• Bedford Village Inn (2 Village Inn Lane, Bedford, 472-2001) Grilled Angus beef burger with caramelized onions, smoked bacon, Vermont cheddar, herb-Parmesan hand-cut French fries. Choice of toasted onion roll or whole wheat roll ($10). Trio of mini Angus burgers: St. Andre cheese, port reduction and fried shallots; barbecue beef shortrib and cabbage slaw; roasted mushroom and Gorgonzola. All served on an herb roll and with herb-Parmesan hand-cut French fries ($12) .
• Michael Timothy’s (212 Main St., Nashua 595-9334) Wood-grilled steak burger on a potato roll with Swiss cheese, bacon, pickles, house sauce and onions ($9).
• Fody’s Great American (9 Clinton St., Nashua) Grilled hamburger with aged cheddar, smoked bacon, lettuce and herb mayonnaise on a toasted bun ($10).
• Cotton (75 Arms Park Drive, Manchester, 622-5488) All-American Kobe burger ($9.50). Bleu Heaven burger with bleu cheese, Applewood smoked bacon, lettuce, tomatoes and pickles ($10.50). Magic mushroom and Swiss burger with sautéed mushrooms, Swiss cheese, lettuce, tomatoes and pickles ($10.50). Lo-carb-friendly burger served with a fork and knife sans bun with side of steamed broccolini, cheese optional ($9.50).
• Depot Square Steakhouse (East Broadway, Derry, 437-4200) Steakhouse cheeseburger topped with American, cheddar, Swiss or pepper jack cheese ($7.99). Bacon burger topped with crisp hickory-smoked bacon and cheddar cheese ($8.99). Mushroom burger topped with fresh sauteed mushrooms and Swiss cheese ($8.99). Southwest burger topped with jalapeños, chili and pepper jack cheese ($8.99). BBQ burger topped with cheddar cheese, bacon, sautéed onions and smoky BBQ sauce ($9.99).
• Hanover Street Chophouse (149 Hanover St., Manchester, 644-2467) Fresh ground all natural sirloin, aged Grafton Village Vermont cheddar, house-made bun and fries ($10).
• Buckley’s Great Steaks (438 DW Highway, Merrimack, 424-0995) Ground fresh from select trimmings withcheddar cheese and smoked bacon ($9).
• Toro (63 Union Square, Milford, 673-1815) Burger served on a brioche bun with cognac mustard, melted brie, crispy pancetta and bitter greens with pomme frites ($8).
• The Barley House (132 N. Main Street, Concord, 228-6363) Dublin Burger pepper-charred and topped with bleu cheese and whiskey gravy ($7.95).

02/02/2006 Forget formal dining, head to the bar
01/26/2006 Goodbye rooster, hello year of the dog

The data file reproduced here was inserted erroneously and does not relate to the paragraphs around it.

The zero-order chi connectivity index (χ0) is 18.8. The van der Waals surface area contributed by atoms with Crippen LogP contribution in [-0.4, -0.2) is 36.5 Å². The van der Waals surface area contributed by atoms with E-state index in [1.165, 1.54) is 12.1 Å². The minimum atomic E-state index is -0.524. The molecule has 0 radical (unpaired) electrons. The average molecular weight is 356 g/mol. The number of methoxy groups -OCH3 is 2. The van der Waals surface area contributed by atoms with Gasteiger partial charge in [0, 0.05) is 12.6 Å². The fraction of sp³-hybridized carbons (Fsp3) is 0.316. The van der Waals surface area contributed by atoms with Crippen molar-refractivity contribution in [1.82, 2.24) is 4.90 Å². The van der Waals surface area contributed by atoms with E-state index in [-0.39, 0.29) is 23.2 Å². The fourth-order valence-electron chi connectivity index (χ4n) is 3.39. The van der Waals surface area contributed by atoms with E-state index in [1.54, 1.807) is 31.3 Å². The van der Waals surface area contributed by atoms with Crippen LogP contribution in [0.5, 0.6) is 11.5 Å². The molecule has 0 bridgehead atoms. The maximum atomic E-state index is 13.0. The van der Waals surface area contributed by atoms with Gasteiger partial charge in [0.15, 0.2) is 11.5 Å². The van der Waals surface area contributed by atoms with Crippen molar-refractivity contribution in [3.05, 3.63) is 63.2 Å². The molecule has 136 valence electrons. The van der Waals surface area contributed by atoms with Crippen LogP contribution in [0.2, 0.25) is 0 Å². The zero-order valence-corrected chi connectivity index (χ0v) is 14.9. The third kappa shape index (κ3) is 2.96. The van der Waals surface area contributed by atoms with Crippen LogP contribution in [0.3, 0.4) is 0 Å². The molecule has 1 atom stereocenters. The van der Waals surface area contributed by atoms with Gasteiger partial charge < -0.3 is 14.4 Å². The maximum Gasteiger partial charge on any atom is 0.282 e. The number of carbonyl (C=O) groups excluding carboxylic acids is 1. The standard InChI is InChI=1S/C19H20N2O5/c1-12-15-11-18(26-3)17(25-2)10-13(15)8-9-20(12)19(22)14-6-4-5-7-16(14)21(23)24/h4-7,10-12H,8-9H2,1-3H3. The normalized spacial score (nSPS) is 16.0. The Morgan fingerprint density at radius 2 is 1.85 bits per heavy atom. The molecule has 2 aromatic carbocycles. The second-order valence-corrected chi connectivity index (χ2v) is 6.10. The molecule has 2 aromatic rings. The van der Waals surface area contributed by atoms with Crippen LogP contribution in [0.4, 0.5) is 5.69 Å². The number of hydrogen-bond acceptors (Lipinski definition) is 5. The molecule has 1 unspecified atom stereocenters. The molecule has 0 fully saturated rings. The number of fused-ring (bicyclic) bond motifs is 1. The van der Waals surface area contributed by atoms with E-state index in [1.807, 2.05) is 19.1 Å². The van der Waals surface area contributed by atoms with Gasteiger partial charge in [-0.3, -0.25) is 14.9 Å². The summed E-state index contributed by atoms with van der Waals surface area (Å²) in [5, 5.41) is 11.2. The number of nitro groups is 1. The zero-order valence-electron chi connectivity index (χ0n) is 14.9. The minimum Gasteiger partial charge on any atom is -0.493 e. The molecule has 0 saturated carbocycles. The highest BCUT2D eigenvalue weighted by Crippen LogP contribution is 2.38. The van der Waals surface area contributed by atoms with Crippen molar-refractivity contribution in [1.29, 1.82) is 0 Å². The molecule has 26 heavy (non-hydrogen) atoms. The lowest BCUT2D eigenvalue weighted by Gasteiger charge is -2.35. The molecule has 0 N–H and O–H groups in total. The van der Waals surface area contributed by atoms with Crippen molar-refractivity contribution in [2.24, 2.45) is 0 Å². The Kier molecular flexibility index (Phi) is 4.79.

01/19/2006 The secret lives of chefs
01/12/2006 Cooking up a pot of delayed gratification
01/05/2006 A sunny Italian side dish
A year of eats

All-you-can-read guide to breakfast
A bagel by any other label
A picnic — it’s romance with ants
A sweet burst of summer, in stages
Beef, It's What's For Dinner, Lunch, And Dessert
Be it ever so humble, the burger rules
Blockbuster snacks for your movie
Box Of Chocolates
C Is For Cookie And Christmas And Cool Combo
Celebrating A Holiday For The Rest Of Us
Celebrate Easter In A Sugar Coma
Chat And Chew

Chinese soup is magic
Chocolate cake makes everything better
Chocolate, Part II
Competition flows like chocolate
Corn Flake Chicken, Honeycomb Salad
Dining at the "Your House Bistro"
Don't Dread The Bread
Dress Up Your Next Meal
Drinking Out Of The Box
Eating Your Way Back To Health
Enter Soup
Experiments With Very Bad Brownies
Feeding A Crowd The Morning After
Follow the cider house rules
Fresh Herbs
Go ahead — run silent, run deep
Goodbye corn syrup, hello organic oatmeal
Go Indian for Thanksgiving
Grilled Cheese Junkie

Halloween candy for grown-ups
Have a Happy Meal and a happier wallet
Holiday Cookies - The Easy Way
Holiday Potluck 101-Tips For The Kitchen Novice
Home-Based Date
How do you like them apples?
In-A-Pinch Love Feast
It's not easy to be cheesy
It’s not Christmas without tamales
Lest We Forget The Humble Squash
Keeping your cool while you eat
Living through your salad days

Looking Beyond The Hot Dog Stand
Lunching your way to a less toxic you
Meat's meat and a man's gotta eat

Moist and delicious chicken — no, really
Oatmeal Cookies, The Miracle Cure
Oscar Night, When The Stars Come Out To Eat

Offering Up A Slice Of Teriyaki Pie
Pot Pies Are Darn Tasty
Pumpkin-Flavored Treats
Small Plates Are The Next Big Thing
Speedy 'za not pie in the sky
Steak: it’s what’s for dinner, again
Summer coolers, just add sunlight
Summer Squash
Super Bowl Grub
Take A Walk On The Dark Side
Taste of Manchester Event
The Cosmopolitan
The joys of a simple oatmeal breakfast
The return of comfort food
The One-Note Cook Book
The New American Plate Cookbook
The Stickiest, Hottest & Sweetest Of Love's Labors
The taste of retro
The Unheralded Peanut Butter Cookies
The union of sweet and heat
The Weekly Dish (12-16-04)
The Weekly Dish (12-23-04)

The Weekly Dish [1-13-05]
There's a Barbecue Bonanza Next Door
Week Four: Adding Diet To The Mix
What Was Hot And Haute In 2004
When $$ trumps urge to dine out
When in doubt, go for the organic
When nothing else will cool, Slurp it
You Say Potato, She'll Say Potato,Too
You say tomato, writer says lunch